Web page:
Teaching teenagers and getting to know them is fascinating, and often makes me think about my own teenage years, and how defining they were for me.
When I was a teenager, I was extremely performance-oriented. I felt that I had to be the best student in class or even in school. What I enjoyed most about school were the exams, especially those that were more difficult than usual.
At the same time, I was extremely afraid to embarrass myself in any way. For this reason, I almost never said anything in class, even if I had elaborate answers and contributions to discussions in my head, because I was always fearing that people would laugh at me. At some point, I started to have problems to read texts aloud to the class out of fear of making a mistake or sounding strange. I began to choke on my words. I remember thinking every morning about in which class a teacher might ask me to read, and dreading it. I was not bullied, but I bullied myself.
I wonder how the teachers saw me. New teachers were usually surprised by my test results and asked me to participate more. I said yes, and I wanted to improve, but I continued to be silent.
I don’t think I looked motivated in class, because most of the time I was either afraid, or then started to get very bored, because things were moving so slowly and it is very boring if you do not participate, mostly. I did not know, as I know now, how much teachers can see how you feel in your face, and how easy it is for them to see an unhappy face as a judgement of their teaching.
I had three friends, but if they were absent, I felt totally alone and foreign in my class. I almost never talked to anyone except those friends, and since they were all female, I practically never talked to a male student, which in retrospect seems strange. When the friends were not around during lunch, I was horrified, because I did not dare to sit with the other students in my class, and I ate somewhere alone and was so ashamed of being seen alone that I almost cried. In breaks, I would sometimes hide on the toilet if my friends were not around.
In short, I had relatively serious social anxiety as a teenager, and I had no idea about it, and neither my teachers nor my parents ever realized this. Even when it became impossible for me to read, no teacher every checked on me. Some had mercy and stopped asking me, others did not care. I never really expected a teacher to ask what was going on, although I did hope for it.
Of course, all this meant that I did not really learn to discuss with others, or handle disagreements, or risking embarrassment by saying my opinion, or interact with different people. In fact, the thing that surprised me most about real adult life was how different people are, and to this day standing up for myself, and navigating disagreement, especially with self-confident people, is very hard for me.
And now I look at my students, and observe how many of them interact with each other warmly and well, and are not afraid to ask stupid questions. But in each class I also see 2-3 unhappy teenagers with long faces, and I notice that they annoy me a little bit, because it is hard to be enthusiastic as a teacher when I look at them. So I ignore them.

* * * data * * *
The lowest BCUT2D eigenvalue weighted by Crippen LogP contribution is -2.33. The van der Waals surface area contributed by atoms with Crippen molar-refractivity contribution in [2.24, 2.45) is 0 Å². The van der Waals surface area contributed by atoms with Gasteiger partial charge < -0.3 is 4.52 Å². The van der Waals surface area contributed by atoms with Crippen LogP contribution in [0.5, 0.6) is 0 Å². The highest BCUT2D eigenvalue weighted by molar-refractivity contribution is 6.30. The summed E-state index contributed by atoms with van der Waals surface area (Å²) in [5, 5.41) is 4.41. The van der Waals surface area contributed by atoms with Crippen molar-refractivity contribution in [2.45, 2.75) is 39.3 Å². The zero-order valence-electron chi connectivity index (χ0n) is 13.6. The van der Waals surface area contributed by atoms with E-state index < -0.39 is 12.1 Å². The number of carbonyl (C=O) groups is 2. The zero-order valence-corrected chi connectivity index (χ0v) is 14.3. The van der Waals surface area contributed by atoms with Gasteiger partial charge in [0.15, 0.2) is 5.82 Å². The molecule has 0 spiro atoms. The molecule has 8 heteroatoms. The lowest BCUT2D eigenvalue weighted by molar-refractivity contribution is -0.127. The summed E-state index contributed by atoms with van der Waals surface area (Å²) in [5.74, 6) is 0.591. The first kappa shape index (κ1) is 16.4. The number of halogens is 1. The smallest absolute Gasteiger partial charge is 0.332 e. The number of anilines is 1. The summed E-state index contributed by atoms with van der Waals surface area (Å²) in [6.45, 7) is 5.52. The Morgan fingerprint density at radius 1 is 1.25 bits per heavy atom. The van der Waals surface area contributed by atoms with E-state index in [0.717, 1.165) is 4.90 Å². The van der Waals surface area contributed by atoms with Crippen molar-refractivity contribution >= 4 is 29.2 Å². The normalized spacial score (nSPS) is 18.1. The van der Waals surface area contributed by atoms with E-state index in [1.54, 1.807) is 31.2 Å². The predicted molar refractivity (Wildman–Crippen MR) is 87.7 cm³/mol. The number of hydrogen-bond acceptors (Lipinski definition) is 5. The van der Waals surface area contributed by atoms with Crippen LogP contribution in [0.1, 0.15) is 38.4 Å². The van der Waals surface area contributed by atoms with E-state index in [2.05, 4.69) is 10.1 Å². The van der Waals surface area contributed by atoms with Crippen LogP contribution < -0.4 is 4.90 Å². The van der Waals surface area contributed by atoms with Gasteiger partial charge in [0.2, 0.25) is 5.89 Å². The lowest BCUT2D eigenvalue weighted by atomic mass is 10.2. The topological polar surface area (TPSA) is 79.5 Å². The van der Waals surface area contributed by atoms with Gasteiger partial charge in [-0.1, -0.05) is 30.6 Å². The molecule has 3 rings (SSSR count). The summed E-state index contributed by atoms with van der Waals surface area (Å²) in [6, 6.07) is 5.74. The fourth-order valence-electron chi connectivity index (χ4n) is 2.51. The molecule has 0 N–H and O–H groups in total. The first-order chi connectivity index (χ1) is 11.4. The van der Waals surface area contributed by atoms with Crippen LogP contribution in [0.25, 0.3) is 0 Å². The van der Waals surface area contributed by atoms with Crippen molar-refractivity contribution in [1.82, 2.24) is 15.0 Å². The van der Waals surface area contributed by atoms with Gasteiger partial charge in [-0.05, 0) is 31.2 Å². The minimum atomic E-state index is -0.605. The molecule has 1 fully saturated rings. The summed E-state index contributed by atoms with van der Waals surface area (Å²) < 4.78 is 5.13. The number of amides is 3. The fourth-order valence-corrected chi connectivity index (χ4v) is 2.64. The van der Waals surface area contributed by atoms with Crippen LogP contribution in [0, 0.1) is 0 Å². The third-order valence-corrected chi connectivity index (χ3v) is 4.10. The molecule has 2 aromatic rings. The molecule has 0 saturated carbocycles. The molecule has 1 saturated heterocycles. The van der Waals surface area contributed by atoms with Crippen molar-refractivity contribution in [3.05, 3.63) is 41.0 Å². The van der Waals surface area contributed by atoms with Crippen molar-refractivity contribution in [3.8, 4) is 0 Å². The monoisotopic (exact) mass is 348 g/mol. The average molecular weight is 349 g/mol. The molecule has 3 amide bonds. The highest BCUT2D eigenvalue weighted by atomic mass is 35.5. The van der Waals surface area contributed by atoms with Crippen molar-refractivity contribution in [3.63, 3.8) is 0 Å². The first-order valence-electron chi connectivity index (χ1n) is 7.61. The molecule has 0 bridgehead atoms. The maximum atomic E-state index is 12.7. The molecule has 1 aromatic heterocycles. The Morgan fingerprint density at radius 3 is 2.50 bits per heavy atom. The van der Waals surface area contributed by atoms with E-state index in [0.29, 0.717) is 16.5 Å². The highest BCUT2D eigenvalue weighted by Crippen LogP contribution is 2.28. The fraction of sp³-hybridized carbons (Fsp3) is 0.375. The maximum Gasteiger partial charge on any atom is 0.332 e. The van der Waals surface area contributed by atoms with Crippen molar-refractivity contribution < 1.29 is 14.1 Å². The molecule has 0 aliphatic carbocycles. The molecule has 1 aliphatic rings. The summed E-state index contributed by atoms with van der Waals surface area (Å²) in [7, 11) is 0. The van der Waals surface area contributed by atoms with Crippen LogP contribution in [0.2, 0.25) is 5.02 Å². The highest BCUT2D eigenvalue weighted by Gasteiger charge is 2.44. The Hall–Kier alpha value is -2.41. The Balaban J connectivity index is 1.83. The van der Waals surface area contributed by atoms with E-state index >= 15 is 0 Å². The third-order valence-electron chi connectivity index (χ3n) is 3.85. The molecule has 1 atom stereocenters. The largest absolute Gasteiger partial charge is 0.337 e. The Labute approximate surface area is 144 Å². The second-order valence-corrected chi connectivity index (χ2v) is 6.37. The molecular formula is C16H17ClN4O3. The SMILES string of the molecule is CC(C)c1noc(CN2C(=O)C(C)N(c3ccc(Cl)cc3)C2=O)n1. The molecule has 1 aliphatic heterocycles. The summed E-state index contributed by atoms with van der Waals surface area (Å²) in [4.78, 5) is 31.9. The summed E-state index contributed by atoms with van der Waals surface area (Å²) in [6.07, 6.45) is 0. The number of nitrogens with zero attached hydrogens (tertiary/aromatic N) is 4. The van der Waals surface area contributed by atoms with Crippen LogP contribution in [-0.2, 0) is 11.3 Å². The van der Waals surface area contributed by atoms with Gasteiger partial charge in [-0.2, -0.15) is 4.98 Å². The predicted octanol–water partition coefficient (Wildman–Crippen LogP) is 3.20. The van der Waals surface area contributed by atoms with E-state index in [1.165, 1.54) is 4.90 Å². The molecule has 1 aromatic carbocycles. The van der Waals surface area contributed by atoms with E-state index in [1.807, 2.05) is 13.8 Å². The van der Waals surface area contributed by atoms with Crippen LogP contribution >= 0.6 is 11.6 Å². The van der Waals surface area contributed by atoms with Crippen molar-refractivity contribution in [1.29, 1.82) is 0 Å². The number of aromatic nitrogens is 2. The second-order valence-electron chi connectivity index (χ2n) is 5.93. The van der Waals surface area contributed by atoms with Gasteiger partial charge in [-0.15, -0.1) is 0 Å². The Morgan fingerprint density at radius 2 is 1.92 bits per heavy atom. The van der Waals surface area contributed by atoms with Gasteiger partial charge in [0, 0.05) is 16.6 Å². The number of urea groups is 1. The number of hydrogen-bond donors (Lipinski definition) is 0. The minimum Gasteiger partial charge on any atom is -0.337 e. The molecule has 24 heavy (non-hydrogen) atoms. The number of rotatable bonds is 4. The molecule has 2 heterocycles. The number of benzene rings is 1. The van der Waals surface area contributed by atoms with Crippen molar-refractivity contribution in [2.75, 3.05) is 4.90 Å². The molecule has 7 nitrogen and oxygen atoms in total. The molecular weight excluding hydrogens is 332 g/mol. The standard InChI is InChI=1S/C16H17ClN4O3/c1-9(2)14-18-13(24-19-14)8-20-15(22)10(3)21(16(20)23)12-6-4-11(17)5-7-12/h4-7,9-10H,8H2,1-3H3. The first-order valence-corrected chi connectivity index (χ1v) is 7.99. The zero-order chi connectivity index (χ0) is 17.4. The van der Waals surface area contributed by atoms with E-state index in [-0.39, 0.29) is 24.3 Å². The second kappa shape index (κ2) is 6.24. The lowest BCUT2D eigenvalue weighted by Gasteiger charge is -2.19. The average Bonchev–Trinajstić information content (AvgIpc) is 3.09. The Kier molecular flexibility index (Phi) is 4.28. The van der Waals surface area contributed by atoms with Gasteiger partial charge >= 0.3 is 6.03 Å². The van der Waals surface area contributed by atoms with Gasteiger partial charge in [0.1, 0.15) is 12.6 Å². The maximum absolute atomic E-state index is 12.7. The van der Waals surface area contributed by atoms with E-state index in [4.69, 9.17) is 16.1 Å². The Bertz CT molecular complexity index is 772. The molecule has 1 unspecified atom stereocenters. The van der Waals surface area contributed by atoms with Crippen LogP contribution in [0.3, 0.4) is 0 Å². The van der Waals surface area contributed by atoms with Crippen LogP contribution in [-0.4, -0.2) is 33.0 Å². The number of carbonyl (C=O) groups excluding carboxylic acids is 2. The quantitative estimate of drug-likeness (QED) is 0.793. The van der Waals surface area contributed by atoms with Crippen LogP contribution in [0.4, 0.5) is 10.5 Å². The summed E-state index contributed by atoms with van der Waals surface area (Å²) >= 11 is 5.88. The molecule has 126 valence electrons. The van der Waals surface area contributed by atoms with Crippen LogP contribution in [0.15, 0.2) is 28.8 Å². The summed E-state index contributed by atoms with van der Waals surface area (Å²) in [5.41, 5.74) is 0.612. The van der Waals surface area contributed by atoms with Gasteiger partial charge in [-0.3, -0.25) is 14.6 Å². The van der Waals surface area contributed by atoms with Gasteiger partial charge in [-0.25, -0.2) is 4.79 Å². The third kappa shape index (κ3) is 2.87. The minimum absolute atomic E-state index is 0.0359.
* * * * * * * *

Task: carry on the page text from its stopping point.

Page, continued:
And that, of course, is what my teachers probably did with me. I guess in some ways I tried to be the best student to get them to notice, and like me anyway, to show them that internally, I cared, even if I was unable to show it in class.
In our only lecture about psychology that we are required to take as teachers, we had, to my disappointment, only one single lesson about special difficulties and needs that students might have, and the only two that were mentioned were anorexia and being highly gifted, as if no other problems existed. What if teachers would learn to recognize problems like depression, social anxiety, and if dominant kids terrorize the rest of the class? Why is it that we teach children all sorts of obscure knowledge, but not that if they are perpetually unhappy or scared, someone professional outside of school and of their family can help them? Why do we insist on people learning to understand the details of chemical processes but totally don’t mind if they are years behind their peers in terms of self-confidence and speaking in front of others, like I was? Increasingly I see in how many ways school failed to prepare me for life, and instead fueled and strengthened my obsession with performance and test results, and gave me the idea that if I only worked very hard, I could achieve anything without actually having to stand up and risk embarrassment in front of others. This way of thinking got me through a Master’s degree in Physics easily. But now I know that is not how real life works. At all.
I think a teacher that would have taken the time to talk to me for 15 minutes, and who would have been trained in recognizing social anxiety, could have made an immense difference. So why is it that we are not trained in doing exactly that, and instead spend hours and hours in learning yet another obscure party trick in how to make a lesson exciting, in the vain hope of making even those two sad and unhappy faces in the last row light up?